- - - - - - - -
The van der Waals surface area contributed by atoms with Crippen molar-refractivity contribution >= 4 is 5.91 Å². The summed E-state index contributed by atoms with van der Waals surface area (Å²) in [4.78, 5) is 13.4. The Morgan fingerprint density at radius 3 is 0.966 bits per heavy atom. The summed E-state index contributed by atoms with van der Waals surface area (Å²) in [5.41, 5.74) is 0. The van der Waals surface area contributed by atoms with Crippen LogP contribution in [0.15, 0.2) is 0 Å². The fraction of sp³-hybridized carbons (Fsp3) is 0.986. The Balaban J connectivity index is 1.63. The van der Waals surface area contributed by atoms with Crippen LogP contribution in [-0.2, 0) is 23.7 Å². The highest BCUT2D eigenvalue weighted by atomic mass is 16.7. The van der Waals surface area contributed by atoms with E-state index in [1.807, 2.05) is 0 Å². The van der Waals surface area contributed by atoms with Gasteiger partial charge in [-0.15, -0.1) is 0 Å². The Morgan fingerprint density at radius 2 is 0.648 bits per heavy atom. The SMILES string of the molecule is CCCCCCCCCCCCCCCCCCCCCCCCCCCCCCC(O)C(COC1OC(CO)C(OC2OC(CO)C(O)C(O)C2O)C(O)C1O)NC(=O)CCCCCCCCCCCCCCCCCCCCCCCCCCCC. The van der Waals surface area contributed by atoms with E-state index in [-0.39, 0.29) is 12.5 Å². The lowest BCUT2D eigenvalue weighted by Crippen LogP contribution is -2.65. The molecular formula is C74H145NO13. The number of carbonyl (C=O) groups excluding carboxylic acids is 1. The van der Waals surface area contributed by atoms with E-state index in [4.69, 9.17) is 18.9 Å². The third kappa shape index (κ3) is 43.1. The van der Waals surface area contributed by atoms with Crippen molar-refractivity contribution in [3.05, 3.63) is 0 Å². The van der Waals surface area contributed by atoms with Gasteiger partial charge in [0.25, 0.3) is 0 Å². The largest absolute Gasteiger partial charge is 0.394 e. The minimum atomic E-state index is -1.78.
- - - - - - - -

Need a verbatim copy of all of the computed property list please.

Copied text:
The van der Waals surface area contributed by atoms with Crippen molar-refractivity contribution >= 4 is 5.91 Å². The summed E-state index contributed by atoms with van der Waals surface area (Å²) in [4.78, 5) is 13.4. The Morgan fingerprint density at radius 3 is 0.966 bits per heavy atom. The summed E-state index contributed by atoms with van der Waals surface area (Å²) in [5.41, 5.74) is 0. The van der Waals surface area contributed by atoms with Crippen LogP contribution in [0.15, 0.2) is 0 Å². The fraction of sp³-hybridized carbons (Fsp3) is 0.986. The Balaban J connectivity index is 1.63. The van der Waals surface area contributed by atoms with Crippen LogP contribution in [-0.2, 0) is 23.7 Å². The highest BCUT2D eigenvalue weighted by atomic mass is 16.7. The van der Waals surface area contributed by atoms with E-state index in [1.807, 2.05) is 0 Å². The van der Waals surface area contributed by atoms with Gasteiger partial charge in [-0.15, -0.1) is 0 Å². The Morgan fingerprint density at radius 2 is 0.648 bits per heavy atom. The SMILES string of the molecule is CCCCCCCCCCCCCCCCCCCCCCCCCCCCCCC(O)C(COC1OC(CO)C(OC2OC(CO)C(O)C(O)C2O)C(O)C1O)NC(=O)CCCCCCCCCCCCCCCCCCCCCCCCCCCC. The van der Waals surface area contributed by atoms with E-state index in [-0.39, 0.29) is 12.5 Å². The lowest BCUT2D eigenvalue weighted by Crippen LogP contribution is -2.65. The molecular formula is C74H145NO13. The number of carbonyl (C=O) groups excluding carboxylic acids is 1. The van der Waals surface area contributed by atoms with E-state index in [4.69, 9.17) is 18.9 Å². The third kappa shape index (κ3) is 43.1. The van der Waals surface area contributed by atoms with Crippen molar-refractivity contribution in [3.05, 3.63) is 0 Å². The van der Waals surface area contributed by atoms with Gasteiger partial charge in [0.25, 0.3) is 0 Å². The largest absolute Gasteiger partial charge is 0.394 e. The minimum atomic E-state index is -1.78.